Whether the setting is Raleigh or Washington, the tax reform debate will inevitably come down to one Big Question: Are you willing to trade current tax preferences for lower marginal tax rates?

Most economists think the answer to this question is obvious. Of course households and businesses should be willing to trade in special tax credits or deductions for a broader, flatter tax system, they say. There is strong empirical evidence for the proposition that such a system lowers compliance costs and increases economic growth. It also tends to promote fairness in the tax code – assuming that tax fairness is (correctly) defined as avoiding political favoritism or large differences in taxes paid as a percentage of income or assets.

To some taxpayers, however, a revenue-neutral tax reform that offers to trade lower rates for fewer preferences may lack appeal. If you work in a sector that benefits from special tax breaks, such as high-end real estate or wind energy, those breaks may well be more valuable to you than lower rates or compliance costs. Also, if you harbor a suspicion that the terms of today’s tax reform won’t stick – that politicians will use lower rates as a pretext for abolishing tax breaks, then raise the tax rates in the future – you may say no even to a deal that appears to benefit you in the short run.

These are among the reasons why tax reform is a bit like a TV meteorologist. That is, it looks great from afar, or on a low-resolution screen. Close up, in high definition, imperfections become evident.

Still, we watch. And as for tax reform, we can’t afford not to move forward. Our effective tax rates on corporate income and capital formation are among the highest in the world. They reduce the competitiveness of our economy and reward current consumption over long-term, productivity-enhancing investment.

The key to unlocking the tax-reform door is to recognize that it isn’t really all about marginal tax rates. The best-available tax system isn’t the one that tallies up everyone’s gross income and applies a tax rate to it. Yet some descriptions of “tax expenditures” assume exactly that. They list both the $100 billion-a-year mortgage-interest deduction (which truly is a special-interest tax break that disproportionately benefits upper-income taxpayers and those who build their homes) and the $100 billion-a-year deduction for deposits into IRAs and 401ks (which is a policy for making taxes neutral with respect to current vs. future consumption). Such a description is utter nonsense, incoherent and unhelpful to policymakers.

You have to start with valid definitions. Income isn’t just transferring cash from one pocket to the other. It is best understood as a current monetary return on some prior investment – a return on financial or physical capital, in the case of dividends and capital gains, or a return on human capital, in the case of wages. If government taxes the resources taxpayers spend to accumulate and deploy that capital in the first place, such as deposits into investment accounts or the rearing and education of future workers, then it shouldn’t also tax the return on those investments. Otherwise, its tax code discourages long-term investment in favor of short-term consumption. The results are complexity, unfairness, and weaker economic growth.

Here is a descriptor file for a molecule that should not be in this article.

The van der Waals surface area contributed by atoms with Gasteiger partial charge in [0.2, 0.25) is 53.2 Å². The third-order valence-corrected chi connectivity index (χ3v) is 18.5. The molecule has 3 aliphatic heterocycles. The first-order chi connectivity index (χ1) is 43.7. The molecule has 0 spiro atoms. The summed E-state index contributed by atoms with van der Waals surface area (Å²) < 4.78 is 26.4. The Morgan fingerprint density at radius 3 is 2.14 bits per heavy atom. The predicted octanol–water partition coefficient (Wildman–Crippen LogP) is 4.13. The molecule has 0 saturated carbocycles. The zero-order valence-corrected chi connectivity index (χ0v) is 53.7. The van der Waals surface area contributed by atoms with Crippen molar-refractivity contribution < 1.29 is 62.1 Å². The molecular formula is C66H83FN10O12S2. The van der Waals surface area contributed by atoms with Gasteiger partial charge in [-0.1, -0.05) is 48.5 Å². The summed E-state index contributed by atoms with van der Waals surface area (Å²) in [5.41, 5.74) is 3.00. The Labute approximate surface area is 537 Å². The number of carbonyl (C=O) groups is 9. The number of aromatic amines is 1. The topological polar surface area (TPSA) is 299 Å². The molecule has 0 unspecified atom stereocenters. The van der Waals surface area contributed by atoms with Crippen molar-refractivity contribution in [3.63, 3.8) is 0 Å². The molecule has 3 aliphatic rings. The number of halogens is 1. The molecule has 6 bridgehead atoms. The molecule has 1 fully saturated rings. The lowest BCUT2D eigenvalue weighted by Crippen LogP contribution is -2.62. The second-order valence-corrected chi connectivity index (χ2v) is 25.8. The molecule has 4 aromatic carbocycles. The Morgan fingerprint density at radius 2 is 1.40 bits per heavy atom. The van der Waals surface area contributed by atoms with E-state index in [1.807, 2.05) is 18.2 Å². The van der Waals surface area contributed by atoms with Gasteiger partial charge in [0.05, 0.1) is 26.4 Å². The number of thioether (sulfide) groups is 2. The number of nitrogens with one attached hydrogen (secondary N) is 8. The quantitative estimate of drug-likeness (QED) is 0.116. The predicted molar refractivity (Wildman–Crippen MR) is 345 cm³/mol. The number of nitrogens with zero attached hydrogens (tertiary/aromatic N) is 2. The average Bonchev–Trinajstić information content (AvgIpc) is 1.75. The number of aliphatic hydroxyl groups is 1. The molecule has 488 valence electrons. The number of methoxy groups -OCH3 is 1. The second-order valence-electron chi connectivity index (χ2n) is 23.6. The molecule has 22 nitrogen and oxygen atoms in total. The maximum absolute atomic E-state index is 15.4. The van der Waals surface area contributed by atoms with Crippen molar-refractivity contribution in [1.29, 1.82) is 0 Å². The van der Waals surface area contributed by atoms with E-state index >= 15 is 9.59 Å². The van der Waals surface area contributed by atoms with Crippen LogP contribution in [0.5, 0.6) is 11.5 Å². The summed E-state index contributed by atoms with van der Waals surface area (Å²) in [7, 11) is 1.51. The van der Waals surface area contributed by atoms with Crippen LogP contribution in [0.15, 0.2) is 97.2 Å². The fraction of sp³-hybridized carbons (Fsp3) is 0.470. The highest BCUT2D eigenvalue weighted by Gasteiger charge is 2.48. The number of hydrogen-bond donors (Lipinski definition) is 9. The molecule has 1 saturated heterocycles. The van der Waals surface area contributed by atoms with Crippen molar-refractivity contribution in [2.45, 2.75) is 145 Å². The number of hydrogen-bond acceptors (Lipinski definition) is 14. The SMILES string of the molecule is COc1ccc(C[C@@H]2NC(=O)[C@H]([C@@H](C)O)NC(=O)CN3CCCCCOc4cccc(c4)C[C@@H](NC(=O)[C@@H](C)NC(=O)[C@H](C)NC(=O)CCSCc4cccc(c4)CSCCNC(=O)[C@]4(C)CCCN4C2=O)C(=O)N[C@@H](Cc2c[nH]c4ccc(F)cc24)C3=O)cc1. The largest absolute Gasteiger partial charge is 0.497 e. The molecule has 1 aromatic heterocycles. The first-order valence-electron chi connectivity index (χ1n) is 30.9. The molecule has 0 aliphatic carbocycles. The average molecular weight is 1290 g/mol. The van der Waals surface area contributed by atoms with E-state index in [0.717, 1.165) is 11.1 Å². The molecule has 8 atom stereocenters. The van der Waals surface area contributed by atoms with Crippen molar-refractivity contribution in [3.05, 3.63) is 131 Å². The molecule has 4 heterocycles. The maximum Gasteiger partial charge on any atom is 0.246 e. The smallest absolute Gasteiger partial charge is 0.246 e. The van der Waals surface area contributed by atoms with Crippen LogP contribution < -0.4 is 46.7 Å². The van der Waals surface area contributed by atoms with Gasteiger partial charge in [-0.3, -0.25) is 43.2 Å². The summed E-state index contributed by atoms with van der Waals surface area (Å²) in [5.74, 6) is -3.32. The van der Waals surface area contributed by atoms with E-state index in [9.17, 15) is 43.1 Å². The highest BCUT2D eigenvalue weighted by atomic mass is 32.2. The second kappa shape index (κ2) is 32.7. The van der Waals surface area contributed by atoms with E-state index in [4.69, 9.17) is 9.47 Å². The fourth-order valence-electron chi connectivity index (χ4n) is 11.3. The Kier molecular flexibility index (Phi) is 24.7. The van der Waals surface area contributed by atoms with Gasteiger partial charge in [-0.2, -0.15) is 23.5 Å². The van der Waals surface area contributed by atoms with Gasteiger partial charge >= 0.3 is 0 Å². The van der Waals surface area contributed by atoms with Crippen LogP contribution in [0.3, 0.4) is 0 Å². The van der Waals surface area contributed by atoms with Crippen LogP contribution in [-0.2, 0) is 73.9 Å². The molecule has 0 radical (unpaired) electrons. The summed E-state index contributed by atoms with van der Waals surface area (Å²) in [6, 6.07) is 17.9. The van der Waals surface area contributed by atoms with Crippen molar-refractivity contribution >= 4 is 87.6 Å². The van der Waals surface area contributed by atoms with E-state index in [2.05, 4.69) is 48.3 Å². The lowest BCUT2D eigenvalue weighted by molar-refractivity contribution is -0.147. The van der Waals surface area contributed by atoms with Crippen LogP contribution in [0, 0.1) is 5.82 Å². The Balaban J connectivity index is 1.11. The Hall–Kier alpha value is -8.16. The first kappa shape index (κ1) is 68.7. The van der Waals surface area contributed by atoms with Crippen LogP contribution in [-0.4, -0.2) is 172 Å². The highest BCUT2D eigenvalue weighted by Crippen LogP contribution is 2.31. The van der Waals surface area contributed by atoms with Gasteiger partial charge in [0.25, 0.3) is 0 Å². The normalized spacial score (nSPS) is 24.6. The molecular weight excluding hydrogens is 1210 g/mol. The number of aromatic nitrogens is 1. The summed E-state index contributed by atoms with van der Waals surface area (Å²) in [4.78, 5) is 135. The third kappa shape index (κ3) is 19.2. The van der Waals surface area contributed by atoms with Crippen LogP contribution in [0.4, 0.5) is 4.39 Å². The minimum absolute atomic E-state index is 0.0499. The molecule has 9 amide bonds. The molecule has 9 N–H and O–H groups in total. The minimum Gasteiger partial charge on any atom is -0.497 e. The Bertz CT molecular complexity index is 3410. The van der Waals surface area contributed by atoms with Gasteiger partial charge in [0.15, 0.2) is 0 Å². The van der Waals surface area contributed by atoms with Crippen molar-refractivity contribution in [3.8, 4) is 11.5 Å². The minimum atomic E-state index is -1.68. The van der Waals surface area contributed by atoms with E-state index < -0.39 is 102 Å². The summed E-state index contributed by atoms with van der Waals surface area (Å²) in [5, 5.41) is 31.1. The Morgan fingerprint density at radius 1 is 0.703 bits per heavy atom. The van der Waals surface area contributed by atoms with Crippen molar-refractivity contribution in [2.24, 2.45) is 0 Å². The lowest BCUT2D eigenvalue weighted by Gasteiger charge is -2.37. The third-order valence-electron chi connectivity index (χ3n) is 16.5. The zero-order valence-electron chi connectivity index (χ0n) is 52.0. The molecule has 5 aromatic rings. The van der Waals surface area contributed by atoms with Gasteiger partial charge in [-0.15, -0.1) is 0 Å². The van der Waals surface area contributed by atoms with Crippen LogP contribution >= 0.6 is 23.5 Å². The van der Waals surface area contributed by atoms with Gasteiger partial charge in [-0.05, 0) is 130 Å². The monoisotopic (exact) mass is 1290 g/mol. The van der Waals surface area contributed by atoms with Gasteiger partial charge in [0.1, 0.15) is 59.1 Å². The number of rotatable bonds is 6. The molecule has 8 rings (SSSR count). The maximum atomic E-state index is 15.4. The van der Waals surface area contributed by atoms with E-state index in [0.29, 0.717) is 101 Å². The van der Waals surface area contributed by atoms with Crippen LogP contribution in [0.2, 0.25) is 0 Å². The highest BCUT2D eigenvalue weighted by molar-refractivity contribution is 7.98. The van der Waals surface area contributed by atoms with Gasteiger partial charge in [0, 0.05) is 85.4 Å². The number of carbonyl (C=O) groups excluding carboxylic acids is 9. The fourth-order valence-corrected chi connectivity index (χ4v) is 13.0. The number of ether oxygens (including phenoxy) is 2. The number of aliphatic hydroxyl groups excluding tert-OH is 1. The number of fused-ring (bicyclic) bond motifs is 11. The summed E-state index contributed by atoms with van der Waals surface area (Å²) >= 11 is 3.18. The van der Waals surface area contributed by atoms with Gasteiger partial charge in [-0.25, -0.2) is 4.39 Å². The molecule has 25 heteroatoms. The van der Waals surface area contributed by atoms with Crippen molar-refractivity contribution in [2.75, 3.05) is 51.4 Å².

So a properly structured tax system would retain tools such as generous personal exemptions (especially for children) and savings deductions. These tools shield capital formation from tax at the front end, since the returns on that capital are taxed later on. Reformers shouldn’t try to persuade or compel taxpayers to give up these safe harbors in the tax code.

On the other hand, narrow tax preferences for housing debt, municipal bonds, eco-friendly projects, or non-wage benefits favor some forms of capital formation and maintenance over others. Any sensible tax reform ought to reduce or eliminate them, in exchange for lower rates.

In reality, most households and businesses demonstrate by their own behavior that they favor simplicity over retaining such preferences. Most households take standard rather than itemized deductions, for example, and most small to medium-sized businesses either aren’t eligible for special tax breaks or decline them as not worth the compliance burden. They form a large consistency for fundamental tax reform. They deserve to get what they want.

Hood is president of the John Locke Foundation and a contributor to First in Freedom: Transforming Ideas into Consequences for North Carolina.